Employers will come under increasing pressure to change their approach to
staff development, which at present favours high-fliers at the expense of
This is the conclusion of an Industrial Society report, which predicts the
Government’s forthcoming review of workforce development will lead to greater
intervention to encourage UK businesses to broaden workplace training.
The report emphasises that managers and graduates are up to five times more
likely to receive work-based training than employees in unskilled jobs or
It also reveals that the UK average for training hours per year is 99.5 per
participating person, which is 35 hours below the Organisation for Economic
Co-operation and Development average and well behind all other European
"This Government is determined to snap firms out of their persistent
low skills mindset. Under-investment and under participation in workforce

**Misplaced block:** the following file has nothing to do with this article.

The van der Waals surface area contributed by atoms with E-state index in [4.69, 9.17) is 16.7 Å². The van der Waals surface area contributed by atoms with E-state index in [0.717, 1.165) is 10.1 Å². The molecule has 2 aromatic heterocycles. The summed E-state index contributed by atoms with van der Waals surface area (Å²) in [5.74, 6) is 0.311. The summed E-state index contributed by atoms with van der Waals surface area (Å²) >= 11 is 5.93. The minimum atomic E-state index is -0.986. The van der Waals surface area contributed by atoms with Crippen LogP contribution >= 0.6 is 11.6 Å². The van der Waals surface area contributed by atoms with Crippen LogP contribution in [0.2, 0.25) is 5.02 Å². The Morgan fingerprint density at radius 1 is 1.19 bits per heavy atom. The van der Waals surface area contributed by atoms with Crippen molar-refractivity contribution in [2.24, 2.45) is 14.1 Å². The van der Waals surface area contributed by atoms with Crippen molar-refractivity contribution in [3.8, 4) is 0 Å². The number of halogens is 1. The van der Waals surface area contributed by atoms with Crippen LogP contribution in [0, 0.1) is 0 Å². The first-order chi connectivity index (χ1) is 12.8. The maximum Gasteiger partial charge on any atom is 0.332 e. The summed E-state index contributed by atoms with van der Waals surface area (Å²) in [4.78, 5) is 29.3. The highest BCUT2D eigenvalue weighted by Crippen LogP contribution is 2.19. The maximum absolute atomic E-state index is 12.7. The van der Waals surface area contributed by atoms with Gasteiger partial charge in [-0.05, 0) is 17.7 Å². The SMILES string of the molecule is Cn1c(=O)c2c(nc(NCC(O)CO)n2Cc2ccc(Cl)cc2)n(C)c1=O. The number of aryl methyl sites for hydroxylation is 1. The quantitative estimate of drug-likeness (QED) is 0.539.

development is the primary cause of our low productivity. With the productivity
gap high on the political agenda, employers can expect significant intervention
in workforce training in the near future," said Andy Westwood, deputy
director of policy at the Industrial Society.
The report Not very qualified – Raising Skill Levels in the UK Workforce,
dismisses claims by employers’ bodies that a large proportion of workplace
training is not counted because it is informal and does not lead to a recognised
It stresses that the Government review will have to consider the economic
importance of many low skill, high productivity jobs and accept upskilling may
not be the cure-all for every business.
The report states that action by the UK’s network of business support
organisations such as National Training Organisations, Regional Development
Agencies and Business Links is as important as new polices attempting to
deliver higher skill levels.
By Ben Willmott